A Rainbow Phenomenon.-During the total eclipse of the sun on January 24, which I saw under most favorable atmospheric conditions from the top of Mt. Beacon, nearly in the center line of totality, I observed some peculiar and beautiful rainbow effects over the horizon: Lowest a glowing red band, then a faint orange, a still fainter yellow and then a very vivid green streak, quite as glaring as the red and much stronger than the orange and yellow; above that a dull violet which gradually toned into the murky sky; quite different from the ordinary rainbow, where the orange and yellow appear stronger than the green.

The general explanation of the light phenomena on the horizon is that they are due to light from the sky outside the zone of totality filtering in. It seems to me however that this explanation is not quite adequate, as it cannot account for the reversal of the strength of the various colors.

I should imagine that ordinary reflected sunlight filtering in from outside coming in contact with light rays from the eclipsed sun is broken by it so to speak. Now the light emitted from the totally eclipsed sun on January 24 was almost entirely corona light rays, as the prominences were very faint compared with the radiance of the corona. I therefore believe that what I observed on the horizon was in fact a mixture of an ordinary sun spectrum and the spectrum of the corona, or rather a faint sun spectrum intermingled with or overlaid by a strong corona spectrum.

That I think would account for the phenomenon as well in its optical as in its physical aspects.

New York, Feb. 7, 1925.


(To be continued.)

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[To replace the poorer reproduc

Vol. XXXIII, No. 4

APRIL, 1925

Whole No. 324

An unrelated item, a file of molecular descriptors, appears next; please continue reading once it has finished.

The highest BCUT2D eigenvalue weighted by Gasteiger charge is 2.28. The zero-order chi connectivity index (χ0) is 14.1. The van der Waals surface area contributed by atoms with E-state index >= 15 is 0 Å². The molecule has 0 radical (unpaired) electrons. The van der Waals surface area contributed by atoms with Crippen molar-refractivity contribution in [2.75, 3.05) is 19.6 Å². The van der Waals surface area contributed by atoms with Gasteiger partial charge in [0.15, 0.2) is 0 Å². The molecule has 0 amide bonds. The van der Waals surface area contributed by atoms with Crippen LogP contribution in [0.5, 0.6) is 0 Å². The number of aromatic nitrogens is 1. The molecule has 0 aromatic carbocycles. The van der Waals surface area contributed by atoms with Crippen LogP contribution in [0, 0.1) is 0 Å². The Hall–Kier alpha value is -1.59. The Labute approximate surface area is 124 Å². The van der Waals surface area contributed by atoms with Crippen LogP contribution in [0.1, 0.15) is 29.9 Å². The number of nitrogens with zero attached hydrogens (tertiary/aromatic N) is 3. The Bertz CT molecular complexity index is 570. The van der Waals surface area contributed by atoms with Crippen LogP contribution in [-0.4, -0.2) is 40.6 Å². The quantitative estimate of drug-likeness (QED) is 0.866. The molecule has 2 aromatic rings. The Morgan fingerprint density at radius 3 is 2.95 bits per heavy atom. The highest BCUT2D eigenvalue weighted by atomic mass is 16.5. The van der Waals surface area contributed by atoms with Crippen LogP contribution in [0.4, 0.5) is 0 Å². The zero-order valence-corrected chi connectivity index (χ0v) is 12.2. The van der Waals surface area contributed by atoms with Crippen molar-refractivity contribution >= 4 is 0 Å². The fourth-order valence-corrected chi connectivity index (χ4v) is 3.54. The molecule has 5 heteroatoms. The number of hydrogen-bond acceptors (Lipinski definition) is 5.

To be in charge of an observatory situated in the direct line of totality of a solar eclipse entails a great and varied responsibility upon its director. The problems presented are far different from those which astronomers have to deal with who go on eclipse expeditions, and have only some particular astronomical question to handle.

First of all, we must consider the equipment of the observatory and decide how well it is suited to eclipse work of real scientific value. Then there are plans to be made for the students in the department of Astronomy who wish to share in the work and must be trained for special tasks. Next there is the much larger group of faculty, students, and alumnae who have an intelligent interest in the event and need well written and comprehensive directions for observing the various phenomena which can be seen. Finally there is the neighborhood, which may be as extensive as one wishes to make it. For us it included the city, the county and even the school children of the state. For these a different kind of publicity is required. The event is so unique, and of such extraordinary beauty as a spectacle of nature, that a vigorous effort should be made to interest everyone within reach.

It would take a great deal of space to give an account of all that was done at Vassar along these several lines, and much of it would not be interesting to the reader of POPULAR ASTRONOMY. Hence it seems best to confine the material in this article to the more strictly astronomical work done by the staff of the Observatory, the students in Astronomy and the alumnae and helpers from other places.

In making plans for the use of the twelve-inch telescope I called upon Dr. Miller of Swarthmore for advice, a veteran eclipse observer, who assured me that it ought to take very good photographs of the corona if used with a color screen, and gave suggestions for making a camera attachment. This consisted of a very simple arrangement of one box sliding within another, allowing room for a five by seven plate. The work for it was done by Mr. Lundin of Cambridge, and it was attached to the telescope by the local mechanician. A Wratten ray filter was obtained from the Eastman Research Laboratory, and Cramer Iso-chromatic plates were used.

The camera was in place and ready for use early in January, and the task of focusing it was carried out by Miss Laura Hill and Miss